According to a Turkish official, five Saudis and two Iraqis were among the 13 foreigners killed. There were also citizens from China, Jordan, Tunisia, Uzbekistan, Iran and Ukraine.
In a statement to local news outlet NTV television, Istanbul's Governor Vasip Sahin reported three suicide bombers carried out the attack outside a security checkpoint in Ataturk Airport’s international terminal. Initial local media reports cited only two attackers. A spokesperson with the Istanbul police also confirmed witness reports of gunfire.
The suicide bomber "first opened fire with a Kalashnikov then detonated himself," Turkey's Justice Minister Bekir Bozdağ told CNN, reporting that no bombs detonated within the building itself.
At this point, the identities and motives of the attackers remain unclear. Turkey, which has been a target of violence both from ISIS and Kurdish rebels, has seen a spate of attacks in the past year, with suicide bombings in Istanbul’s tourist centers; a car bomb at a police bus center, which killed 11 people; and two car bombings in the capital city of Ankara, claimed by Kurdish rebels.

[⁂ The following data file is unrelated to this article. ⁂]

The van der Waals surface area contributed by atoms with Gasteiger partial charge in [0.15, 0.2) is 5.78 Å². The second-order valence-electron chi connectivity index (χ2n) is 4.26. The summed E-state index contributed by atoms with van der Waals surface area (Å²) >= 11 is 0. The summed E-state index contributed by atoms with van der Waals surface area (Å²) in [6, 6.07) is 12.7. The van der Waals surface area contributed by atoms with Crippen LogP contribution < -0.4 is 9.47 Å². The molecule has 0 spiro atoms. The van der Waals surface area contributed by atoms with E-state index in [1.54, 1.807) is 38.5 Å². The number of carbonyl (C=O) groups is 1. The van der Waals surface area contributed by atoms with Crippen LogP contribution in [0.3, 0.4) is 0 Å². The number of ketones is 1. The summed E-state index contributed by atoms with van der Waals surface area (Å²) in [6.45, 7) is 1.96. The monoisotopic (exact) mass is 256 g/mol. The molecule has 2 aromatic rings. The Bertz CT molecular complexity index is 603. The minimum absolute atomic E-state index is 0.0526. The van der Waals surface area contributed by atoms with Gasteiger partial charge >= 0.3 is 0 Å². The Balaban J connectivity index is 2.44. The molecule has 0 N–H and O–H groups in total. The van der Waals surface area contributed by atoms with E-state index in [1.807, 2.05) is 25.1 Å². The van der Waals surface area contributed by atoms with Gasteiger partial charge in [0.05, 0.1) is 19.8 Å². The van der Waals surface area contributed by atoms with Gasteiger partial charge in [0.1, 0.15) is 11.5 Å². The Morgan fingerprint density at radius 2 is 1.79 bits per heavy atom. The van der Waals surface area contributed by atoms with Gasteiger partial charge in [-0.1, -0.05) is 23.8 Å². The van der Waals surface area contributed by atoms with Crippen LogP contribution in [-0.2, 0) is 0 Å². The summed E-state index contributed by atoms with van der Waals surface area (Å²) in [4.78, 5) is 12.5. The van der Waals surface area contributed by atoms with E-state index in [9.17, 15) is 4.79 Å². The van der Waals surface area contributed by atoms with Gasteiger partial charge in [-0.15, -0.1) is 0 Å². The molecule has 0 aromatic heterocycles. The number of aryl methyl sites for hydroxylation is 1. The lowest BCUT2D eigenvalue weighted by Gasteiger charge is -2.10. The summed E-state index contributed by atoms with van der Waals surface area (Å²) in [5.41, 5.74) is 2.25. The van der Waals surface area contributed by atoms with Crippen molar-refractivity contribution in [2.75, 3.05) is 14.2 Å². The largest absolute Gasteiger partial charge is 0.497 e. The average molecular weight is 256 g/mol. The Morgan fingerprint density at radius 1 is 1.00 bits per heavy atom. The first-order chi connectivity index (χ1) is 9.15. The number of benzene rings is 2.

Many of the attacks in Istanbul have targeted foreign visitors. In January, a bombing in Istanbul’s historic center killed 10 people — mostly German tourists — and a second bombing in March killed four and injured 36 in a busy tourist shopping market.
The US State Department had just updated its travel warning for Turkey on Monday, the day before the attack, warning US citizens of terrorism threats throughout the country and advising Americans to avoid travel to southeastern Turkey (Istanbul is located in the country’s northwest).